- Hardcover: 120 pages
- Publisher: Nobrow Press (November 3, 2015)
- Language: English
- ISBN-10: 1907704930
- ISBN-13: 978-1907704932
- Product Dimensions: 13 x 8.4 x 0.7 inches
- Shipping Weight: 1.7 pounds
- Average Customer Review: 5.0 out of 5 stars See all reviews (7 customer reviews)
- Amazon Best Sellers Rank: #752,798 in Books (See Top 100 in Books)
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750 Years in Paris Hardcover – November 3, 2015
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School Library Journal, 2016 USBBY Outstanding International Books List
Fascinating in its intimate depictions seen through a wide, objective lens, this will appeal to history and fine-art fans alike.
Booklist, STARRED REVIEW
This is a beautiful book by Vincent Mahe [...] It's the best thing Nobrow has published.
Vice, #5 on VICE’s list of Top Ten Comics of 2015
"This is a masterpiece. Mahé captures the resilience and history of this city like no other historical work I have ever read. This is the kind of comic that takes a person aback and makes them realize the ingenuity that can be found in this medium. I cannot recommend it highly enough, as I know this book’s impact will stay with me for years."
With the smallest of details, from words of storefront signs to the clothing of people to the state of the building itself, Mahé is able to subtly and masterfully inject humor, horror, nostalgia, historical facts and pride into his various images.
"Scenes of everyday life provide pacing between the historic events, and each page is lovingly illustrated. All history books should be as visually rich."
Fast Company Design
"750 YEARS IN PARIS is a literary graphic novel that sets itself apart from the rest of the pack."
Graphic Novel Reporter
From the Back Cover
If you could stand still for 750 years, what could you learn about the world? It's time to find out.
Focusing on one single building in Paris, beginning in the 13th century and making its way towards today, this historically stunning story is the eagerly anticipated debut from Vincent Mahe.
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Top Customer Reviews
All of this is the long way around to "750 Years in Paris". The graphic novel, (without words), consists of 60 representations of the same building in Paris, from its first appearance in 1265 to its modern form today. Each of the 60 illustrations captures a distinct moment in Parisian history. (For those of us who don't know why 1270 is significant there is a two page epilogue that offers a brief explanation of what happened in Paris around many of the featured periods. To save you the suspense, note the Crusaders riding past the building in 1270.)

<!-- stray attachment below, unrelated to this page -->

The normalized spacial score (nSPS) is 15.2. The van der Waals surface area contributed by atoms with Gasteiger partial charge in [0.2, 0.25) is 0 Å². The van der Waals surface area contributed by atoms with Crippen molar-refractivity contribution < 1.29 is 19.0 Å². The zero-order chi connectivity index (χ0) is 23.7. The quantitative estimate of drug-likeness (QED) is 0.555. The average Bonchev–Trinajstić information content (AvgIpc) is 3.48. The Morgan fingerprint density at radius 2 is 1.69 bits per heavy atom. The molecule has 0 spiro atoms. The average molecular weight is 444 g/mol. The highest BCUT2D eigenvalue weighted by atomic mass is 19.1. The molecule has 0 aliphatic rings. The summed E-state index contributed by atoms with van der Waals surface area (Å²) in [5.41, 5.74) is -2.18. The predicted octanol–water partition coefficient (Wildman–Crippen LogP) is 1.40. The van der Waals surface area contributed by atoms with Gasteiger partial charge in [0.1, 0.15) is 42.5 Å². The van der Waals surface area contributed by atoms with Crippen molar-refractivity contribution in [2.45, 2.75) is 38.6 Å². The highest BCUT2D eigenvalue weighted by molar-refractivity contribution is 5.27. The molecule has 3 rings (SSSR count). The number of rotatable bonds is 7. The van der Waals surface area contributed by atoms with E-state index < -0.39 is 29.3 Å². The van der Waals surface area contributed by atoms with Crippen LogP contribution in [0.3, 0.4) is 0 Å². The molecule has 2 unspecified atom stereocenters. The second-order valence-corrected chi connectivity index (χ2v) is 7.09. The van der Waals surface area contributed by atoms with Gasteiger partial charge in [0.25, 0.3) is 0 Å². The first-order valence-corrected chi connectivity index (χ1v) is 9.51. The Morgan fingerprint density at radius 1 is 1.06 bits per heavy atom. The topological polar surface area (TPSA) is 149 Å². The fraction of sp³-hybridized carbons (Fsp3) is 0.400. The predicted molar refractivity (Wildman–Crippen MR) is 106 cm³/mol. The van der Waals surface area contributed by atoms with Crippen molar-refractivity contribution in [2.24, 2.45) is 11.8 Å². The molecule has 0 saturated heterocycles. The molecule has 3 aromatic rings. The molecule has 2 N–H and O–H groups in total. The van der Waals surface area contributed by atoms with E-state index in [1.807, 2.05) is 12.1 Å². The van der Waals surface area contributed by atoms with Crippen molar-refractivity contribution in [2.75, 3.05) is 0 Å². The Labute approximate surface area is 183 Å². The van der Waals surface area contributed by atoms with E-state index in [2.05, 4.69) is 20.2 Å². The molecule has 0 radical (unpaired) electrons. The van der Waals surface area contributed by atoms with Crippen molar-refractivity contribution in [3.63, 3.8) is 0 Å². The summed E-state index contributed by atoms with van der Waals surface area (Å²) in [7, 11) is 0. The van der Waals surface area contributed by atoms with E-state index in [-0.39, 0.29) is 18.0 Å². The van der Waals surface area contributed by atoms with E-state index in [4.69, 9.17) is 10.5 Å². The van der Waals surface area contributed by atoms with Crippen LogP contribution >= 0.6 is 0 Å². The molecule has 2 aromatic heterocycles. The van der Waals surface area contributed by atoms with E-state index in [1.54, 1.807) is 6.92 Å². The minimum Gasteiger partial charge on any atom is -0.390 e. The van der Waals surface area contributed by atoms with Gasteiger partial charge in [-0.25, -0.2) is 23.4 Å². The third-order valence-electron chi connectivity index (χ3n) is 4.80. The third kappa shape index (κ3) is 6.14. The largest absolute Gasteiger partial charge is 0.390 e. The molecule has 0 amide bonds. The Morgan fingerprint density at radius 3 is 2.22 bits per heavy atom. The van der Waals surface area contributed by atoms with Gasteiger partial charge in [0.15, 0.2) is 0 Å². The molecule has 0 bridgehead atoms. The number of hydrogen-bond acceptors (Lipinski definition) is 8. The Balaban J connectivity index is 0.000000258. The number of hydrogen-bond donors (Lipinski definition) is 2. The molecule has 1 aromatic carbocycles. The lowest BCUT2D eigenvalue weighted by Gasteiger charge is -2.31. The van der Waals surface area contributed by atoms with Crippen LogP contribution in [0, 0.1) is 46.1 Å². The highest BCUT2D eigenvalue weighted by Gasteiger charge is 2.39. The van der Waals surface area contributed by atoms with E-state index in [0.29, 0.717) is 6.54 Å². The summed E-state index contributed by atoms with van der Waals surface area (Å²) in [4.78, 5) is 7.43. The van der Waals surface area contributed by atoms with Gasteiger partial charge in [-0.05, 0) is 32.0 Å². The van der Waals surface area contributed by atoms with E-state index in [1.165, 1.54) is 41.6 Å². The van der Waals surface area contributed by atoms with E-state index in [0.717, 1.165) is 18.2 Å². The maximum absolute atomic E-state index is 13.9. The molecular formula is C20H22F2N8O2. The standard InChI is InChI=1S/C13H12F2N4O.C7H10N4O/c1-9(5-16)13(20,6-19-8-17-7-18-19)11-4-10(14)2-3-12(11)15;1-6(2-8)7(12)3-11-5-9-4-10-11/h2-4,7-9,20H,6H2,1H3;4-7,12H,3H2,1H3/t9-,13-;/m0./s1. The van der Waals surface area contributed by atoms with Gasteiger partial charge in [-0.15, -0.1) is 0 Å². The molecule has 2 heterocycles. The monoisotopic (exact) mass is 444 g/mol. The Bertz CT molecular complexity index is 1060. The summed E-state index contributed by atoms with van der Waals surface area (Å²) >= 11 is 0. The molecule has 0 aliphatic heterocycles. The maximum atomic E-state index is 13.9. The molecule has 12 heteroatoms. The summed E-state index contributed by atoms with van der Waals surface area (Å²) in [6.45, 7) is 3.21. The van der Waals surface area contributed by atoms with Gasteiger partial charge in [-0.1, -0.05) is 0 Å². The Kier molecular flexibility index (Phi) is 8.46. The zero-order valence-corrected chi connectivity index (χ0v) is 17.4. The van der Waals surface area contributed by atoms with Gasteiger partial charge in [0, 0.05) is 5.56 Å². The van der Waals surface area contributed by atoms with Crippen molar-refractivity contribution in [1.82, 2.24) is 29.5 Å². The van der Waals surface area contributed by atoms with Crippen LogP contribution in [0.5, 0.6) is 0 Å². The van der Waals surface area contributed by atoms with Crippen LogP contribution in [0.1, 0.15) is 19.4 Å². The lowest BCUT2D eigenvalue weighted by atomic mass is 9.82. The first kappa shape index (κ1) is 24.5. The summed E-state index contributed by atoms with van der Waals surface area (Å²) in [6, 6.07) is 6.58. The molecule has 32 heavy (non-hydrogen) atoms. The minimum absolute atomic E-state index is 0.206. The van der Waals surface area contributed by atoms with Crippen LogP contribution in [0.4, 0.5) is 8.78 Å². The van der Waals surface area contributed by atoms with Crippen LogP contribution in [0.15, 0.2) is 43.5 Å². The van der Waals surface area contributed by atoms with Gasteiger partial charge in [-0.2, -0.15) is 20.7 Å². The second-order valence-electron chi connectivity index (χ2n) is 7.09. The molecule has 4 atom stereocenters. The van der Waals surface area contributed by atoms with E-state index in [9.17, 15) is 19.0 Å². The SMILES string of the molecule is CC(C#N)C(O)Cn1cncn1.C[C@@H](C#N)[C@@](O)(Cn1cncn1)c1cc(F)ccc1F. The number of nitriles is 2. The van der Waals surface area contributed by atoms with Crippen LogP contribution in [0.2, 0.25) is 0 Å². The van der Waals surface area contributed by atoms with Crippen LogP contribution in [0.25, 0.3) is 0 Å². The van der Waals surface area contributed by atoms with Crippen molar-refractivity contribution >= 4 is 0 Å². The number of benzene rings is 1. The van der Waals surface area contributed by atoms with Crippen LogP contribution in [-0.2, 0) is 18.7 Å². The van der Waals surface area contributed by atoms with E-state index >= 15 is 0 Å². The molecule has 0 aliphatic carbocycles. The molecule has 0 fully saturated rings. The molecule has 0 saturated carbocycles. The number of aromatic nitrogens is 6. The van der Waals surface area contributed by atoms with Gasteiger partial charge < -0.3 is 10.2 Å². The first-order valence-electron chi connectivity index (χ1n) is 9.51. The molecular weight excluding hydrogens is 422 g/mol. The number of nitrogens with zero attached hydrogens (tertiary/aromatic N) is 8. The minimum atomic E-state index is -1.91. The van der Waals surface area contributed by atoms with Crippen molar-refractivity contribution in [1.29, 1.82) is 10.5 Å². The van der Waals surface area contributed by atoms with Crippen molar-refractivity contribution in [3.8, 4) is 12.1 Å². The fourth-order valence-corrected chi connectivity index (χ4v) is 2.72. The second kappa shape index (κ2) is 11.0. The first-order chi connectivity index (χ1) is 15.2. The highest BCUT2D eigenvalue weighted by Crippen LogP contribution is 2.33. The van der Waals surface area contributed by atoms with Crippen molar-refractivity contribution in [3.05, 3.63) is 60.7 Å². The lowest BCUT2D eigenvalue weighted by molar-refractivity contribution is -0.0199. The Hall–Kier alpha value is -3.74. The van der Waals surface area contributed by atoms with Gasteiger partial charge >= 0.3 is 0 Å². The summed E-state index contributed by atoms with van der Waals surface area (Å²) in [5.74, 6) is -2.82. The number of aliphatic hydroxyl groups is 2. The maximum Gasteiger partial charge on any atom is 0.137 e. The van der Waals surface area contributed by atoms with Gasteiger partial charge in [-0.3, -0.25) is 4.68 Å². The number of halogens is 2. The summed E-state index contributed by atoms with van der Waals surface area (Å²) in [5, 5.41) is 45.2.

The building itself, of course, is distinguished mostly just by how well it reflects the styles of the times. It's built, it burns down in part, it's demolished in part and rebuilt repeatedly, it's added to and modified. You end up with a time lapse view that is really quite engaging. But beyond that, there is a remarkably puckish good-humor informing each illustration. There are a lot of visual jokes and sly bits of business built into each drawing, especially as we move closer to the modern era. Just watching which businesses come and go on the first floor of the building is sort of a hoot. And, of course, styles in clothing, vehicles and the like change dramatically from scene to scene.
This is a truly amusing find and a visual treat. If you like drawing, illustrations or graphic design, Mahe is a great find.
Please note that I received an advance will-self-destruct-in-forty-days Adobe ecopy of this book in exchange for a candid review. Apart from that I have no connection at all to either the author or the publisher of this book.
See for yourself on the artists Behance gallery:
My first reaction to this book was the illustration. It uses very simple imagery, in the form of faceless people and blocks of color. In some ways it reminded me of the 1950’s children’s books here in the USA. As for the story, there isn’t any text, but the chronology is shown using the building as an example. In each era, the view changes to reflect the times. 1950’s Paris has movie posters, cafes, and trucks passing by. The 1968 unrest has burned wood and barricades. Then the building gets a facelift, and a glass solarium added to the roof. A procession of demonstrators march past, in support of Charlie Hebdo.
Though I don’t want to take attention away from Vincent Mahe’s work, it does remind me even more of Will Eisner’s Dropsie Avenue series. In that set of comics, Eisner gave us 120 years of a South Bronx neighborhood, shown through the changes to a building. New tenants came and went, new owners bought and sold it, good and bad things happened in there. In a lot of ways, Paris is like New York; it was built on history, saw major changes to the nation, was a hotbed of radical ideas, had an immigrant population, changed dramatically every time there was a war, and became a center of food, art, literature, music, and philosophy.
My research shows me that the author is a Paris-based illustrator, and his artwork looks a lot like Herge’s Tintin. Maybe Parisians like this style, with stark blocks of color? As for the publisher, the book came from Nowbrow press, which gave us an equally great book about Robert Moses.